Mexico Oil Export Ports Closed
Two of Mexico's chief oil export ports were closed on Tuesday, Reuters reported, because of strong winds and waves in parts of the Gulf of Mexico, port officials said. The port of Dos Bocas, located in the southeastern state of Tabasco, was shuttered as seas crested at 10 ft. and winds gusted at between nine and 12 mph, said an official at the port captain's office. The Pajaritos terminal, part of the Coatzacoalcos complex in eastern Veracruz state, was also closed as waves hit 10 ft. and winds ranged from 21 to 27 mph, said a port official. The Gulf-side port of Cayo Arcas in southeastern Campeche state and the Pacific Port of Salina Cruz were operating normally, said port officials and the Transport Ministry.
Tropical Storm Keith Forces Key Oil Ports To Close
Two of Mexico's key oil export ports were shut down on Wednesday as tropical depression Keith whipped up winds and waves in the Gulf of Mexico, though the effects on oil production were not immediately known, authorities said. The port of Dos Bocas in southeastern Tabasco state was closed as winds blew from 21 and 27 miles per hour and seas swelled at between eight and 10 ft., said the transport ministry in a statement. Cayo Arcas in neighboring Campeche state was also closed, though the transport ministry did not provide details on port conditions.
Weather Stops Crude Exports
Mexico's crude oil export ports Dos Bocas and Pajaritos in the Gulf of Mexico remained closed on Wednesday by bad weather, the Transport Ministry said. Winds of up to 85 kmph were whipping up 14-ft. waves at Coatzacoalcos the Veracruz state port where Pajaritos is located, the ministry said. A daily average of 389,000 barrels of extra-light Olmeca crude was exported from Pajaritos in 1997.
Bad Weather Closes 3 Major Mexican Oil Ports
Three of Mexico's major oil export ports along the Gulf coast have been closed due to bad weather, the Communications and Transport Ministry said on Tuesday. Cayo Arcas, Dos Bocas and Coatzacoalcos have been closed since Sunday. Nearly all of Mexico's crude exports from Pemex, the state-owned oil producer, are shipped from the three ports to Gulf coast refineries in the U.S. states of Texas and Louisiana. (Reporting by Joanna Zuckerman Bernstein; Editing by Jeffrey Benkoe)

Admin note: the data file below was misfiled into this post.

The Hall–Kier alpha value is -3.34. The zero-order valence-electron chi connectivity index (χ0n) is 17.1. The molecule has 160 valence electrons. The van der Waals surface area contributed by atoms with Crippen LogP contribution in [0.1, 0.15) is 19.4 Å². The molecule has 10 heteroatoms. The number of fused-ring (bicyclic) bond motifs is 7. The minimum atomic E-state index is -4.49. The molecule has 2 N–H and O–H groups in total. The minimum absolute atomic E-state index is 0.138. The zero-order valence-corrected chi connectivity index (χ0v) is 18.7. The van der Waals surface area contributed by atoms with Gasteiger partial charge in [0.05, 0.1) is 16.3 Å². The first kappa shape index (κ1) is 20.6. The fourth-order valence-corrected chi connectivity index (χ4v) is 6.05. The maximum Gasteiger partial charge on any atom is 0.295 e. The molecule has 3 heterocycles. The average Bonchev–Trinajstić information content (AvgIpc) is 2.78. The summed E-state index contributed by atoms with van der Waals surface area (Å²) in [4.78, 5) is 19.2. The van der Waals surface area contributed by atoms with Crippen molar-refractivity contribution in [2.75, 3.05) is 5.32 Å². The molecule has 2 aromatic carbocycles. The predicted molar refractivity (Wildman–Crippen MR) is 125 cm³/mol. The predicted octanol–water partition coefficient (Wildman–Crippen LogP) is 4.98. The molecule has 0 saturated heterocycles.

U.S. Crude Jumps $1 on Jobs Data, Libya Doubt
Crude oil prices on both sides of the Atlantic rose on Friday as data showed strong jobs growth in the United States and investors cast doubt on reports Libya's oil ports were about to reopen. The March U.S. non-farm payrolls report showed 192,000 jobs were added in March in major test of the argument that the economic weakness of January and February was due to bad weather. Expectations had been building that an eight-month blockage of Libya's oil export ports would end after rebels and the government said they were close to an agreement. The Libyan government said it had seen evidence of "good intentions" at indirect talks with eastern rebels that could lead to renewed exports.
Mitropoulos Visits Russia
During his week-long official visit to the Russian Federation (July 11-15, 2005), IMO Secretary-General Efthimios E. Mitropoulos has received pledges of continued support for a full range of IMO activities, including the important IMO Voluntary Member State Audit Scheme. In a packed program that included high-level talks as well as a series of visits to key Russian maritime centers, Mr. Mitropoulos received repeated assurance of the Russian Government’s firm intention to continue supporting the development and adoption of global standards for shipping engaged in international trade only through IMO and for the work programme and initiatives of the Organization. Among the senior figures with whom Mr. Mitropoulos enjoyed productive talks during his visit were Mr. M. E.
Libya's Hariga Oil Port Shut Due to Strike
Libya's eastern oil export port Hariga shut down because of a strike over unpaid salaries of security guards, closing the country's last functioning export port apart from two offshore fields. The closure will lower oil output to less than 300,000 barrels a day, a fraction of the 1.6 million Libya used to pump before the 2011 uprising toppling Muammar Gaddafi. The terminal near Tobruk, with a capacity of 120,000 b/d has by and large escaped disruption thanks to its easterly position.
Libyan Rebel Leader: Govt Has Not Fulfilled Deal to Reopen Ports
A rebel group controlling two large oil export ports in eastern Libya said on Wednesday the government had not fulfilled its part of an agreement to reopen the ports. Abd-Rabbo al-Barassi, self-declared prime minister of the group, also told a pro-rebel television station it refused to deal with new Prime Minister Ahmed Maiteeq. (Reporting by Ulf Laessing; Editing by Andrew Roche)